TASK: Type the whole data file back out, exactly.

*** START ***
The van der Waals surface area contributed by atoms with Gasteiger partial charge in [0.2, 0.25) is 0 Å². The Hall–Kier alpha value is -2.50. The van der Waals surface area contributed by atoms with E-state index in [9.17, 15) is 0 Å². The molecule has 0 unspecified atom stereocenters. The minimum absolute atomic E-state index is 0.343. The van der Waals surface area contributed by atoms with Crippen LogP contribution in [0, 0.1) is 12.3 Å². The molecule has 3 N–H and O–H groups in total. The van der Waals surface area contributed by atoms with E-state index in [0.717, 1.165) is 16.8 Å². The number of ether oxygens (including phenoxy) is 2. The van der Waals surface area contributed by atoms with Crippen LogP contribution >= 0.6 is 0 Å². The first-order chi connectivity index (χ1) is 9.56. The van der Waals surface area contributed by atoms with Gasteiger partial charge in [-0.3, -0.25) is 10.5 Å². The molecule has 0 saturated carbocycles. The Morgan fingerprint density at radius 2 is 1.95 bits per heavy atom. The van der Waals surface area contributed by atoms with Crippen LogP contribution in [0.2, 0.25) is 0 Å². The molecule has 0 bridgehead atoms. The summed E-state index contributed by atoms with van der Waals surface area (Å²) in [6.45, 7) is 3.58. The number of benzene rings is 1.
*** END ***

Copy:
The van der Waals surface area contributed by atoms with Gasteiger partial charge in [0.2, 0.25) is 0 Å². The Hall–Kier alpha value is -2.50. The van der Waals surface area contributed by atoms with E-state index in [9.17, 15) is 0 Å². The molecule has 0 unspecified atom stereocenters. The minimum absolute atomic E-state index is 0.343. The van der Waals surface area contributed by atoms with Crippen LogP contribution in [0, 0.1) is 12.3 Å². The molecule has 3 N–H and O–H groups in total. The van der Waals surface area contributed by atoms with E-state index in [0.717, 1.165) is 16.8 Å². The number of ether oxygens (including phenoxy) is 2. The van der Waals surface area contributed by atoms with Crippen LogP contribution >= 0.6 is 0 Å². The first-order chi connectivity index (χ1) is 9.56. The van der Waals surface area contributed by atoms with Gasteiger partial charge in [-0.3, -0.25) is 10.5 Å². The molecule has 0 saturated carbocycles. The Morgan fingerprint density at radius 2 is 1.95 bits per heavy atom. The van der Waals surface area contributed by atoms with Crippen LogP contribution in [0.2, 0.25) is 0 Å². The molecule has 0 bridgehead atoms. The summed E-state index contributed by atoms with van der Waals surface area (Å²) in [6.45, 7) is 3.58. The number of benzene rings is 1.